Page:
1. 4

                                                    I just updated 2 systems from 12.2 to 13.0 and it took maybe 20 or 30 minutes to do both systems.
                                                    I don’t disbelieve you, but how is it taking hours for you? Slow internet (I have pretty fast internet)? Slow disks (I have either SSD’s or large zpools that are pretty zippy)?

                                                    (note: I did have to wait about an hour for my local poudriere to rebuild all packages for 13.0, but that gets done anyway, so I didn’t include it in the time it took).

                                                    I agree though, freebsd-update is in general pretty slow, and PkgBase seems like it may never arrive, or at the very least won’t happen for quite a while yet.

                                                    1. 4

                                                      I hate freebsd-update with a passion. It forks a child process for every single file that it compares and it does so sequentially and so it can be very slow on systems with slow single-threaded performance, platforms where fork is slower than normal (including some virtualised environments). It’s also heavily limited by random disk read latency because everything it does is sequential: If it tried to the comparisons in parallel then it could at least take advantage of things that are in the buffer cache, prefetched, or just cheaper to read out of order with NCQ in one thread while another is blocked on I/O, but it doesn’t.

                                                      I’ve often seen it take an hour to upgrade a few hundred MiBs of the base system and then had pkg upgrade multiple GiBs of packages in under a minute on exactly the same machine.

                                                      The logic for detecting changes is also really unreliable. I’ve had freebsd-upgrade leave me with an unbootable system three times. As far as I can tell, it scans the files, detects that they aren’t what it expects, and then patches them anyway.

                                                      I really wish the FreeBSD Foundation would invest in pkg-base. It’s 80% done (it works great for me, but there are some configurations that it doesn’t work well for and there’s some usability that could be improved) but the rest of the work is tedious and involves the incredible pain of touching the FreeBSD build system, so it’s hard to get volunteers to do it.

                                                      1. 3

                                                        On my 24 core Xeon with ~250Mbps Internet and NVMe disks, upgrading from 12.2 to 13.0 took over two hours.

                                                        I also upgraded some more modest 11.4 machines, and those “only” took about half an hour. Unsure about the discrepancy.

                                                        Another machine I have got stuck, and I had to restart freebsd-update(8). The second time worked.

                                                        freebsd-update(8) on FreeBSD, and syspatch(8) and sysupgrade(8) on OpenBSD are relatively new. Most of my life I have been doing upgrade by building from source, so I guess I shouldn’t complain too much, it’s still progress.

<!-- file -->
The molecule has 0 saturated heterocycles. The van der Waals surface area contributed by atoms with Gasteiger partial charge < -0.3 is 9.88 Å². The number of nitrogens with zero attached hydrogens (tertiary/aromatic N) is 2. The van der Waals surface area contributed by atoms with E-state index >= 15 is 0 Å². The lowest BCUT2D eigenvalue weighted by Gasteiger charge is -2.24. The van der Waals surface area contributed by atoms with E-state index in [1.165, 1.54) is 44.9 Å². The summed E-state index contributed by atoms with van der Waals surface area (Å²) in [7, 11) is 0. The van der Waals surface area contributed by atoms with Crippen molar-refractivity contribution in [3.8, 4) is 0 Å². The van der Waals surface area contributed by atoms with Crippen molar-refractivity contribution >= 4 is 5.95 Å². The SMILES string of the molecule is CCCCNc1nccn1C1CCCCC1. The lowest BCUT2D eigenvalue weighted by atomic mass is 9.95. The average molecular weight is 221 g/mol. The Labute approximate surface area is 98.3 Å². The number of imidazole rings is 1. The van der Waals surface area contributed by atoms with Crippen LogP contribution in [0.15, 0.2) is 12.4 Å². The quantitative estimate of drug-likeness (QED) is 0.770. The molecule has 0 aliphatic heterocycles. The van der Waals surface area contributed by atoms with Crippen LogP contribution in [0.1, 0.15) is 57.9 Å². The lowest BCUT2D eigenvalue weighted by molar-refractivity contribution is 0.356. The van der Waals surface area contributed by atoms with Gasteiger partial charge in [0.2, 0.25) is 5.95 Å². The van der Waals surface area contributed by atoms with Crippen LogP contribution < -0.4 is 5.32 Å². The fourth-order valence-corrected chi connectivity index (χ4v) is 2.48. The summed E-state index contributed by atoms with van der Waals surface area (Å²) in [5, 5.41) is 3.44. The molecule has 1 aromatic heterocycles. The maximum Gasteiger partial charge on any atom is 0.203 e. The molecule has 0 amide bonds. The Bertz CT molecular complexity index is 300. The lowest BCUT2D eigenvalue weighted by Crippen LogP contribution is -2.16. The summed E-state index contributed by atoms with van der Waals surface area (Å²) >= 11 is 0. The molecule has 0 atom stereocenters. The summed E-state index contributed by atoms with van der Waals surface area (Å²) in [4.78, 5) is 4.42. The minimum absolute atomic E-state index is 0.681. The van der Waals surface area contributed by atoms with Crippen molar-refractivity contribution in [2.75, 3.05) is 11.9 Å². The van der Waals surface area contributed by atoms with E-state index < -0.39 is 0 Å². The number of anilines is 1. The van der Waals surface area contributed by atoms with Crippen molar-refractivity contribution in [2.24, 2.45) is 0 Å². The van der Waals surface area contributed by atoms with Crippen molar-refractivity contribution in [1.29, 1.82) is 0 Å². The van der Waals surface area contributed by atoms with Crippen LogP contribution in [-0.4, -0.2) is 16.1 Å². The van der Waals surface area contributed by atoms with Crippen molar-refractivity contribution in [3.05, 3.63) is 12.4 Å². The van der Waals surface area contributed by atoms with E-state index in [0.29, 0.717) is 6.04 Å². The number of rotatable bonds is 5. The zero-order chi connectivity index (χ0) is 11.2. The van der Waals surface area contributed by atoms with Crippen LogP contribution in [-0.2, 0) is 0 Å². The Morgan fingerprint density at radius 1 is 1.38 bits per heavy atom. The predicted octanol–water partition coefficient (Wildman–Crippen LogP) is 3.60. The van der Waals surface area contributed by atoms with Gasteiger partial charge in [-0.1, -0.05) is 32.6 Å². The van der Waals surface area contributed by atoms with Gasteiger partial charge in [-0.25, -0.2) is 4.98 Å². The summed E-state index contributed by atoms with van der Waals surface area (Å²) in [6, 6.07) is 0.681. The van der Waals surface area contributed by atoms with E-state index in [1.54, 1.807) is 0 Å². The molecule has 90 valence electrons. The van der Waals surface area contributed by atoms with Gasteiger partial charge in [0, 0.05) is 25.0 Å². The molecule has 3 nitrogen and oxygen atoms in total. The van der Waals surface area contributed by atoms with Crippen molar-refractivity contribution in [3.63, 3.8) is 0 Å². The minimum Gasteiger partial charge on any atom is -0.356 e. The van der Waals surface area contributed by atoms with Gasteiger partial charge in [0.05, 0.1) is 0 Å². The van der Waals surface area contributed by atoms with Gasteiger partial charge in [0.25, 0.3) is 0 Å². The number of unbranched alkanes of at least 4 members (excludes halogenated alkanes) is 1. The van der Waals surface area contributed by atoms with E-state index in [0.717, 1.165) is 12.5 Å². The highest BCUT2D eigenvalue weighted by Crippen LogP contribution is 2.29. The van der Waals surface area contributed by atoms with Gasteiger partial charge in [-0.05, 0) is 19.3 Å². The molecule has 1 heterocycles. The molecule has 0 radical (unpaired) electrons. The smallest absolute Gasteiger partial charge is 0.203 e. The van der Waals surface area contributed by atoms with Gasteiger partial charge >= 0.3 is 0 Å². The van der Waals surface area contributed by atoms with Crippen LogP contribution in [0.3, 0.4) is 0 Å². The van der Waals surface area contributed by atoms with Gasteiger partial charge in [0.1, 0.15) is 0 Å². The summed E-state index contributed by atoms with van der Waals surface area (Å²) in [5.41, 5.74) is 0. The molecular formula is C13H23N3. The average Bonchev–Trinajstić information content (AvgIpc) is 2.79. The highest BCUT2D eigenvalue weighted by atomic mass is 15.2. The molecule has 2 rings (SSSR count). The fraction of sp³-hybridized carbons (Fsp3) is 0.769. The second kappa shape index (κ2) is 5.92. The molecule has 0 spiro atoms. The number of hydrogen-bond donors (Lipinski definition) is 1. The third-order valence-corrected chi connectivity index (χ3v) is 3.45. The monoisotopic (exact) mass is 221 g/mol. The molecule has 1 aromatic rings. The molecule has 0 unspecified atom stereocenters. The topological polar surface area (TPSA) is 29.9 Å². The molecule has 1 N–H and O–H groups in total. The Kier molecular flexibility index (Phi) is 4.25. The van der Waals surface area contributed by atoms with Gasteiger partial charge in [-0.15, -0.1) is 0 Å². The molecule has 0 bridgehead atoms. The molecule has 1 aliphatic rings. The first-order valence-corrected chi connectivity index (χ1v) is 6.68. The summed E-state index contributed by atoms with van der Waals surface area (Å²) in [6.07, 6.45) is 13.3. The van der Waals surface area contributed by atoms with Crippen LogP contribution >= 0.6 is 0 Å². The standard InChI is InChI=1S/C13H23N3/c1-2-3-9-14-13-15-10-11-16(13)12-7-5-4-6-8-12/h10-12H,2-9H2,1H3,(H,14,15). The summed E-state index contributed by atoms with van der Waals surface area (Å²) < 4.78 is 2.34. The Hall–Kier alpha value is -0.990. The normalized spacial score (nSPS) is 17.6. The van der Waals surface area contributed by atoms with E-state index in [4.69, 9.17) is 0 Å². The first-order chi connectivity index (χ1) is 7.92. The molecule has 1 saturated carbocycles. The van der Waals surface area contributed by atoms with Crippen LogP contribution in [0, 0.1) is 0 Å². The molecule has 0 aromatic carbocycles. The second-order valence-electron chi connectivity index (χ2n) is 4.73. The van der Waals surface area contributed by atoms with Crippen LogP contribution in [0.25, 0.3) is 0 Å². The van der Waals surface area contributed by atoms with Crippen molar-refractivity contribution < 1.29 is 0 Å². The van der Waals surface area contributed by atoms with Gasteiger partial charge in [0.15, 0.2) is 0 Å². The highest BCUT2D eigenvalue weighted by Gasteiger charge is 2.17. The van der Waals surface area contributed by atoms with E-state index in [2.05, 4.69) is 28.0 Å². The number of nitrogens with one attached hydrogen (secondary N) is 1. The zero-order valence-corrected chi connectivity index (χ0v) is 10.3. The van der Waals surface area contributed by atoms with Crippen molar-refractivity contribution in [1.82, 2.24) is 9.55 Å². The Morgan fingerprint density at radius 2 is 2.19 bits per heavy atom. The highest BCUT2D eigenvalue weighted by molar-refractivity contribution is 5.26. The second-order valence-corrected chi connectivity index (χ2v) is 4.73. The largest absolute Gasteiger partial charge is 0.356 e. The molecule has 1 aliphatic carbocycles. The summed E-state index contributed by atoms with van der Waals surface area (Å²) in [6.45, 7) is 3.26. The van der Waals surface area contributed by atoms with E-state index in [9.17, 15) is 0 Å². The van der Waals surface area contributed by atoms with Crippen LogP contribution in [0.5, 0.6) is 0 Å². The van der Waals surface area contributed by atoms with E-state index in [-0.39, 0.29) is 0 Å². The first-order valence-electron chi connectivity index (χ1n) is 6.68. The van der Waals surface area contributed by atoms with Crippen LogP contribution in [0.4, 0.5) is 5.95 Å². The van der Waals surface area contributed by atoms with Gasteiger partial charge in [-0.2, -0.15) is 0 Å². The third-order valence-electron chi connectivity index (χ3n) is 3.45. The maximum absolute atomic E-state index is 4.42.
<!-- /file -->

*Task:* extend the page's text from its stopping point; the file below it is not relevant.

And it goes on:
1. 3

                                                          freebsd-update(8) on FreeBSD, and syspatch(8) and sysupgrade(8) on OpenBSD are relatively new. Most of my life I have been doing upgrade by building from source, so I guess I shouldn’t complain too much, it’s still progress.

                                                          I already used freebsd-update back in the day and I stopped using FreeBSD around 2014. It’s not that new.

                                                          Two hours on a Xeon machine seems ridiculous; if you have the time, you should really write a bug report or something for that.

                                                          1. 2

                                                            I’ve certainly had some systems inexplicably take longer than others, but sounds like you have run into some real bad ones. Yikes!

                                                            1. 1

                                                              I’ve got a little Celeron J4125 NUC-style machine that I did the 12.2->13 upgrade on. Took about 10 minutes.

                                                              I’ll be curious to learn what impacted a beefy Xeon or similar reports I’ve seen crop up occasionally.

                                                            2. 3

                                                              20/30 minutes still seems pretty long to me for a base system update. freebsd-update seems optimized to reduce network usage with all its binary diff cleverness, which is still useful in various cases, but for many people it’s a lot less useful than it used to be. Even with my regular ADSL connection just doing a download of the ~220M of the full base.tar.xz + kernel.tar.xz will be faster (at 1M/s it’s less than 4 minutes), and the extract/removal of old tools shouldn’t take more than a minute or so.

                                                            3. 4

                                                              PkgBase is not dead. People are using it as we speak. It’s just hasn’t been enabled by default as there are still some rough edges to be addressed. Here’s a community PkgBase server you may consider using: https://alpha.pkgbase.live/